By Francisco Alvarado
By Trevor Bach
By Chris Joseph
By Michael E. Miller
By Allie Conti
By Keegan Hamilton and Francisco Alvarado
By Jake Rossen
By Allie Conti
It's refreshing to hear, considering the cabal that is running our state these days (think Bush, House Speaker Tom Feeney, the rural Republican hard-liners from upstate, and the Miami gang of ideologically stunted Cuban conservatives). No wonder McCarty was singled out by Bankers.
There is no evidence that Grant had anything to do with that dirty piece of Nixonian espionage, but an administrative complaint filed just last year by the state Department of Insurance against Bankers alleges that Grant and other directors failed to investigate the company properly when they learned of the wiretapping. In effect, Grant was accused of failing to hold his own company to a high ethical standard.
Grant denies he ever knew about the illegal actions while he served on the board. "Not a single outside director was given knowledge about it," Grant says. "I would have told them it was a dumb thing to do, and I was shocked when I found out later."
He points out that he has never been the subject of a complaint to the ethics commission and that, when he requested an opinion from the commission about the $1500 from Bankers, he was cleared. Members reasoned that Grant didn't actively lobby for Bankers and that the money he received accounted for less than 1 percent of his annual income.
Grant, however, didn't ask for the ethics opinion until after the media exposed that he had received the money. And the commission's decision was dubious at best: He was ruled innocent, in effect, because he was rich and because he didn't lobby himself.The commission didn't explain what the definition of lobbying would be in the context of Grant, who strongly supported and voted for legislation favorable to Bankers.
This is the kind of flawed and pandering opinion the ethics commission has become famous for. For other ridiculous rulings made by the commission, see the cases of Plantation Councilman Jerry Fadgen and Pompano Beach Mayor Bill Griffin. Virtually anybody who has ever fought corruption or truly cares about clean government sooner or later develops an abiding disrespect for the commission, with its toothless, highly political commissioners and its long record of impotence.
After the Bankers' morass, Grant had more ethical controversies. In 1997, a spokesman for then-Florida Insurance Commissioner (and current U.S. Sen.) Bill Nelson told newspapers that Grant had made an unusual request: While chairman of the Banking and Insurance Committee, he'd asked Nelson to direct state legal work to his law firm. Nelson's spokesman, Dan McLaughlin, reported that Nelson felt the request was improper and denied it.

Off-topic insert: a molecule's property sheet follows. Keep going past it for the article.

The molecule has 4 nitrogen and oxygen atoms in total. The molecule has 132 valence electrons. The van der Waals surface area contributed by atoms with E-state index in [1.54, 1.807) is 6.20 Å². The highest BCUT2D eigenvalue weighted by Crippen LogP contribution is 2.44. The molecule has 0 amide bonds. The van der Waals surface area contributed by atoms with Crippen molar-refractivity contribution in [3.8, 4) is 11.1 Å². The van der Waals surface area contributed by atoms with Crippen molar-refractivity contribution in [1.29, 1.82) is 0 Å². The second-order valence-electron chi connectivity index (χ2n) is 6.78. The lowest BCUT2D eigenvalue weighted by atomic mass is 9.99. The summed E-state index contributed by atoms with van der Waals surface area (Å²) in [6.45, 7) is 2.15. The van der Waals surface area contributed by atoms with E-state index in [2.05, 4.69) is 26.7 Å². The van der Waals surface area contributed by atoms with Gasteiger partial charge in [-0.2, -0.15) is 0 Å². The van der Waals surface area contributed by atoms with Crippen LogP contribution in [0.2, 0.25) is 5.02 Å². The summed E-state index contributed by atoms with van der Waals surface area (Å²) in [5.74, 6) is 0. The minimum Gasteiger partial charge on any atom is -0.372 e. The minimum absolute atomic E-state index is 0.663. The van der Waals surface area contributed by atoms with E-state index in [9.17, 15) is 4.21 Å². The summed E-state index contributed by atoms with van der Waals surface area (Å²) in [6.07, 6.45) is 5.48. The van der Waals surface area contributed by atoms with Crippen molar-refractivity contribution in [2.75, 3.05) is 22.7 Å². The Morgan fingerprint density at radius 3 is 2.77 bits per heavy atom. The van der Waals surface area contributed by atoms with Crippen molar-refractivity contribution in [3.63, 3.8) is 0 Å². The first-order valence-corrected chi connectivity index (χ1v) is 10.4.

Grant says he didn't ask for any new contracts -- he just wanted to know why the insurance department had stopped assigning cases to his law firm, which, it turned out, had earned $508,000 in legal work from the insurance department while he served in the Senate.
Tawdry is right.
But Grant skated through these various crises and embarrassments and, ultimately, found in Jeb Bush his political doppelgänger. After the new governor took office, Bush began assaulting regulatory measures and giving breaks to business buddies who had filled his campaign coffers. In Grant, Bush found not only a staunch economic ally but a key member of the Republican base -- the Tampa senator was a card-carrying member of the Religious Right, a darling of the Christian Coalition. He is famous for his in-their-face criticism of gays, his bid to install the Ten Commandments in every classroom and courtroom in the state, and his failed bill to ban nude sunbathing.
So when Grant left office in 2000, Bush quickly appointed him executive director of the Public Guardianship Office, which oversees guardians who handle the affairs of the elderly and disabled who can't care for themselves. "Throughout his distinguished career, Sen. Grant has demonstrated a strong passion for upholding the law and preserving justice for all our people," Bush said at the time.
Yeah, and he should have added that Grant, who picked up a $75,000 state salary, has a record of giving insurance people even more justice than the rest of us. Are you starting to see how cynical and full of BS this man we call governor really is?
And Bush -- whose office didn't respond to my request for comment -- must have forgotten about gays and lesbians when he praised Grant's love of justice. In 1997, Grant threatened to cut funding for the University of South Florida when the great -- and gay -- diver Greg Louganis was slated to speak at the school. Grant wrote that the Louganis "presentation represents moral decadence and is an embarrassment to the university community." For Grant, Louganis wasn't an Olympic hero -- he was just another pervert.
Now that he's an ethics commissioner, I feel sorry for a commissioner from, say, Wilton Manors who has an ethical problem. But Grant swears he won't let his personal feelings about gays or his pro-business Republican political loyalties get in the way of fairness. "The law is the law, and I'm going to interpret the law whether it hurts or helps a Republican," he says. "And why would a person's sexual orientation have anything to do with an ethical complaint? Nobody can check their personal opinions at the door, but you have to be a person of character and decide you will not let those personal opinions affect your legal decision."